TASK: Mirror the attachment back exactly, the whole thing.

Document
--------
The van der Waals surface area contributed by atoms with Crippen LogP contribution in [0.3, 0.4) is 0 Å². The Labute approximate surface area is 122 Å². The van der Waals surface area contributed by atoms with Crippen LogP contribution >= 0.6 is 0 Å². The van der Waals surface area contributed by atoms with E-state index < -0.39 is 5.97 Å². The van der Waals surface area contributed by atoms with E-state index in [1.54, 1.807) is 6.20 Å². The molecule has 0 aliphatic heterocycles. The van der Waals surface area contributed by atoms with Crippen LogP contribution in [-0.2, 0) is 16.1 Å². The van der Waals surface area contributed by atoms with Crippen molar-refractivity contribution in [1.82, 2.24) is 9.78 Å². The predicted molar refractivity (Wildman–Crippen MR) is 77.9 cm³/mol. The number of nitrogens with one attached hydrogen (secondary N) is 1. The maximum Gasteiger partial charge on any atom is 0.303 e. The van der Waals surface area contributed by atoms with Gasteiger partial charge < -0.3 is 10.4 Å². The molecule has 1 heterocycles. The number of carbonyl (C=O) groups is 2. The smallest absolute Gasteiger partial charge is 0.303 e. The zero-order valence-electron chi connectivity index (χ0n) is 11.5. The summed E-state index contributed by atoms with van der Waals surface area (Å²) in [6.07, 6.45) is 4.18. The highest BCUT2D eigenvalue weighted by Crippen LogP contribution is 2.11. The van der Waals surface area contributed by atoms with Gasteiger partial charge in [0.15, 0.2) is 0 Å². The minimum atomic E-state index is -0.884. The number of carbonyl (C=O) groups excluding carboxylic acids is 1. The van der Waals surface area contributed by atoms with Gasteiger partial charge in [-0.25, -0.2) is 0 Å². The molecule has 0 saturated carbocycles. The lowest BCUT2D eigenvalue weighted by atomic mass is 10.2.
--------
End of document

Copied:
The van der Waals surface area contributed by atoms with Crippen LogP contribution in [0.3, 0.4) is 0 Å². The Labute approximate surface area is 122 Å². The van der Waals surface area contributed by atoms with Crippen LogP contribution >= 0.6 is 0 Å². The van der Waals surface area contributed by atoms with E-state index < -0.39 is 5.97 Å². The van der Waals surface area contributed by atoms with E-state index in [1.54, 1.807) is 6.20 Å². The molecule has 0 aliphatic heterocycles. The van der Waals surface area contributed by atoms with Crippen LogP contribution in [-0.2, 0) is 16.1 Å². The van der Waals surface area contributed by atoms with Crippen molar-refractivity contribution in [1.82, 2.24) is 9.78 Å². The predicted molar refractivity (Wildman–Crippen MR) is 77.9 cm³/mol. The number of nitrogens with one attached hydrogen (secondary N) is 1. The maximum Gasteiger partial charge on any atom is 0.303 e. The van der Waals surface area contributed by atoms with Gasteiger partial charge < -0.3 is 10.4 Å². The molecule has 1 heterocycles. The number of carbonyl (C=O) groups is 2. The smallest absolute Gasteiger partial charge is 0.303 e. The zero-order valence-electron chi connectivity index (χ0n) is 11.5. The summed E-state index contributed by atoms with van der Waals surface area (Å²) in [6.07, 6.45) is 4.18. The highest BCUT2D eigenvalue weighted by Crippen LogP contribution is 2.11. The van der Waals surface area contributed by atoms with Gasteiger partial charge in [0.15, 0.2) is 0 Å². The minimum atomic E-state index is -0.884. The number of carbonyl (C=O) groups excluding carboxylic acids is 1. The van der Waals surface area contributed by atoms with Gasteiger partial charge in [-0.25, -0.2) is 0 Å². The molecule has 0 saturated carbocycles. The lowest BCUT2D eigenvalue weighted by atomic mass is 10.2.